Zimbabwe sparked controversy in the U19 World Cup today (February 3), when they appealed for obstructing the field against England after Hamza Shaikh picked up the ball to hand it to the keeper.

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The incident happened during the Super Six match in Potchefstroom when England were 78-3 in the 17th over. Shaikh played and missed at a delivery from Ryan Simbi, with the ball hitting his body and coming to rest on the ground in front of the stumps, right at Shaikh’s feet. There was a muted appeal from the Zimbabwe fielders for lbw, before keeper Ryan Kamwemba went to pick up the ball.

As Kamweba made towards the ball, Shaikh gestured to him that he would pick up the ball before doing so, and then gently threw the ball to the keeper. As Shaikh picked up the ball, Kamweba looked towards the umpire and appealed with his arms above his head. Shaikh turned towards Theo Wylie at the other end, looking confused at why the appeal was being made.

Playing condition 37.4 for the tournament states: “Either batter is out Obstructing the field if, at any time while the ball is in play and, without the consent of a fielder, he/she uses the bat or any part of his/her person to return the ball to any fielder.”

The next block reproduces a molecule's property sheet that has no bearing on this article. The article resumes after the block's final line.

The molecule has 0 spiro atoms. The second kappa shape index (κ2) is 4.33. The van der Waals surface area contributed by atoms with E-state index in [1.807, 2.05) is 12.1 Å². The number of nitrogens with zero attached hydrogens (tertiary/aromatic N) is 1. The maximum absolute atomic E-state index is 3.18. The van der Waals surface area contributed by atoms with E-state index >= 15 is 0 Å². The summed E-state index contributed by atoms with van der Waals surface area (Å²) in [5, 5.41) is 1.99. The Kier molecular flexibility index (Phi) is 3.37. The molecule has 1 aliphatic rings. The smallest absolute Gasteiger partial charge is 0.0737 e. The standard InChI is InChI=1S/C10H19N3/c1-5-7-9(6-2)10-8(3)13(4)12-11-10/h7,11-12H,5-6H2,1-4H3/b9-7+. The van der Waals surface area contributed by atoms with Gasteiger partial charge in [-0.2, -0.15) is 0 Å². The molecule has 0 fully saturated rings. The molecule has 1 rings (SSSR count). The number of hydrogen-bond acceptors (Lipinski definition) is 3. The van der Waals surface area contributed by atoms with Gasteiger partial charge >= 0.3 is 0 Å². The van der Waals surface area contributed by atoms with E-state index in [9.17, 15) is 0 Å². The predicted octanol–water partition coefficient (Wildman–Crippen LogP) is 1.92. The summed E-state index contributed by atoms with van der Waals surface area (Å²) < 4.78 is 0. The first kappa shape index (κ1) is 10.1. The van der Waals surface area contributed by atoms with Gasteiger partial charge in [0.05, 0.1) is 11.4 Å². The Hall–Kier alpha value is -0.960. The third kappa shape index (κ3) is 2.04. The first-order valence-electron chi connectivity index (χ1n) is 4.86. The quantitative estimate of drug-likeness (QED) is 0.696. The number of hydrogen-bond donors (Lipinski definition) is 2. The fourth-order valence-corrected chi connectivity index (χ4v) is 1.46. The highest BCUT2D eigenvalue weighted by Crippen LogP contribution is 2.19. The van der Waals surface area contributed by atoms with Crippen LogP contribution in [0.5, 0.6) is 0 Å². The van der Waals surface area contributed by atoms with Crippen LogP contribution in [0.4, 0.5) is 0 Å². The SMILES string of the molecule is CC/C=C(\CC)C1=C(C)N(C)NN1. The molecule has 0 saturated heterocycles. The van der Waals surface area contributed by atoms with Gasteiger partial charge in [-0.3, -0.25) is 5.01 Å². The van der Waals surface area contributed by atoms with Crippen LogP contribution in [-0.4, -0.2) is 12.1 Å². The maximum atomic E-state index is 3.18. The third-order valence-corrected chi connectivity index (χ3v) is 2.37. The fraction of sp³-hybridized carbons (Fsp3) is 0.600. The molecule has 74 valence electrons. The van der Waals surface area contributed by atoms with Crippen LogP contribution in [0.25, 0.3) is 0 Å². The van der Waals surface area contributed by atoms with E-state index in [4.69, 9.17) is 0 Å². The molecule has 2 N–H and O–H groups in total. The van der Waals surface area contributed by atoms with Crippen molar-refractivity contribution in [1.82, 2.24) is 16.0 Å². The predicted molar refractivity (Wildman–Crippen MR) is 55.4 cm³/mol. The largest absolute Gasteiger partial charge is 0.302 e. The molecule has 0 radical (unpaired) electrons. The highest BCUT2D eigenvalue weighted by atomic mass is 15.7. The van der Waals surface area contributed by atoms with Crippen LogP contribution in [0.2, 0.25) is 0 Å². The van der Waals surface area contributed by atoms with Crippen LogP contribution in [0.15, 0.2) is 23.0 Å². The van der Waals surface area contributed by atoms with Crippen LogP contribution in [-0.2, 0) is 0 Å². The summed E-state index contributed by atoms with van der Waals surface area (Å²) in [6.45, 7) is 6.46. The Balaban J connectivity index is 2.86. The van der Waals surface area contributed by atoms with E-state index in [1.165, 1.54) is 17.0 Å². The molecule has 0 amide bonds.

Thus, while there was no intent to gain an advantage or prevent dismissal by handling the ball, Shaikh could be considered out under the law because he had not waited for Kamweba’s consent to pick up the ball. Shaikh was given out by the umpires, bringing an end to his innings after nine balls, off which he’d scored one run.

The incident was similar to another that happened in the 2018 U19 World Cup. In that edition, West Indies captain, Emmanuel Stewart, appealed for obstructing the field against South Africa opener Jiveshan Pilley. Pilley had picked up the ball when it was stationary next to the stumps after it took his inside edge. After the appeal and subsequent TV review, Pilley was given out. At the time, West Indies coach Laurence Mahatlane said:  “Our take is very simple: we play to the laws of the game and it’s part of the laws,” he said. “It’s happened and hopefully we’ll learn for a long time from it.”